Kent State's famous Rock has 'White Lives Matter' and racist 'blacks have no home here' message written across it
KENT State University's famous Rock now has "White Lives Matter" and other racist messages like "blacks have no home here" scrawled across it.
It's the third time offensive graffiti has been scribbled on the landmark at the Ohio university since the beginning of the school year in August.
On Monday, the school's administration said it was appalled to see another white supremacist slogan painted on it, Cleveland.com reported.
“Because of the repeated nature of these messages, we are investigating several potential actions, including fencing off the Rock, installing security cameras and even the Rock’s removal,” Kent State said.
"Now more than ever we commit to inclusion, respect and kindness as the most authentic expressions of who we are as a university and who we are as a family."
Students have traditionally painted and repainted The Rock, a large boulder on school grounds.
Kent State is where the Ohio National Guard shot unarmed students protesting the Vietnam war in 1970, killing four and injuring nine.
Pictures of the disturbing vandalism emerged on Twitter.
“Blacks have no home here," was painted over the phrase “Hate has no home here.”
Black United Students, a group for black students at Kent State, reportedly painted it twice with images of historic Black Nubian queen, the phrase, “Say their names,” and a raised black fist.
“White Lives Matter,” was painted over those images twice , according to the Akron Beacon.
“For those of you who do not know, the term ‘White Lives Matter’ was coined by neo-nazis [sic] and white supremacists,” Black United Students wrote in a statement.
The group want the code of conduct to be amended so the students involved would be ousted from the school.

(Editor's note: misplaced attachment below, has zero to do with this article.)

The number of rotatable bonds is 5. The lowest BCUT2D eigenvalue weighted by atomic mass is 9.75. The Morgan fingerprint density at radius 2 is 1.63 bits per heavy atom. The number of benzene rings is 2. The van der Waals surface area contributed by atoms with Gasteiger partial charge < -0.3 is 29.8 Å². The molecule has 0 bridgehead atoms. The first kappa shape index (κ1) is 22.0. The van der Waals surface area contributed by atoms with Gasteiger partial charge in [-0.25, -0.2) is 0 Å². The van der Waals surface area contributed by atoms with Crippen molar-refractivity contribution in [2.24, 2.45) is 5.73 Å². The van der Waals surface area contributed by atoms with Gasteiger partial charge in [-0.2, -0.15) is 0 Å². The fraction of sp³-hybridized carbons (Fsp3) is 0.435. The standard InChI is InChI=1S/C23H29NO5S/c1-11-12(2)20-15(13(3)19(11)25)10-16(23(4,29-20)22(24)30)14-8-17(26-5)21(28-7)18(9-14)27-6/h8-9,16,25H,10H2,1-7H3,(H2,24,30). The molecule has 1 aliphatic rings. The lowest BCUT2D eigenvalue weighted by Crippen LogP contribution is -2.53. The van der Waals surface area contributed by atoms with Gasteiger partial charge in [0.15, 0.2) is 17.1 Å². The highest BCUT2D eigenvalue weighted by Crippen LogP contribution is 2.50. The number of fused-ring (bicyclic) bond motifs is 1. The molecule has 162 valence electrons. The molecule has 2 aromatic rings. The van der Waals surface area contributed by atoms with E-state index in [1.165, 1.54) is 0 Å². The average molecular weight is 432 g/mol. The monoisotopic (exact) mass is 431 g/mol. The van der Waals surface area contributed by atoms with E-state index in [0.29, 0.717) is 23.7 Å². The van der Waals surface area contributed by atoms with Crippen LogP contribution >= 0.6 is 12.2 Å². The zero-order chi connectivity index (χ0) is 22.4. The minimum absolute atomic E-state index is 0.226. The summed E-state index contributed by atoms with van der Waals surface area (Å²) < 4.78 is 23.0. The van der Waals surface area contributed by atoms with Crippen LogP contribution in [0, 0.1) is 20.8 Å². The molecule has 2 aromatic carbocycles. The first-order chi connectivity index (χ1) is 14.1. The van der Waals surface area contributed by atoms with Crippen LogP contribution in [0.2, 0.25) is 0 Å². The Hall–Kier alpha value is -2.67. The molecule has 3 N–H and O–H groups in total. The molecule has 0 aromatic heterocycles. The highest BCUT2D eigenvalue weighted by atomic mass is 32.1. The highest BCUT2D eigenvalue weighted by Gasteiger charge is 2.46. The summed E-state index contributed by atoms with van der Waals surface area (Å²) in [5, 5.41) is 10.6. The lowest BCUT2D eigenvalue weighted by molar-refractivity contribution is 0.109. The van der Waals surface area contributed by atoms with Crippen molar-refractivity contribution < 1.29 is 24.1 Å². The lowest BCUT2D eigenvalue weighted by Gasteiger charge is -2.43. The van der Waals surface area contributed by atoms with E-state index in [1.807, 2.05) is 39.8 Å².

The news comes as racial tensions in the United States reach boiling point amid widespread Black Lives Matter protests.
While COVID-19 continued to infect and kill Americans during the lockdown, a wave of protests swept the country after the police custody death of George Floyd on May 25.
The protests have continued all through the summer as the country faces a presidential election on November 3.
Although some rallies have been peaceful, many have descended into violent clashes between protesters and police, looting, and riots.
As the hostility escalates, Donald Trump vowed to restore "patriotic education" as he slammed schools for teaching The New York Times' 1619 Project.
Trump said he planned to "restore patriotic education to our schools, and we will teach our children to love our country, honor our history, and always respect our great American flag."
His comments about The 1619 Project came just a day after he was quizzed about teachers using it to teach slavery in America at a press conference.
He's also banned federal agencies from conducting racial sensitivity training related to "white privilege" and "critical race theory."
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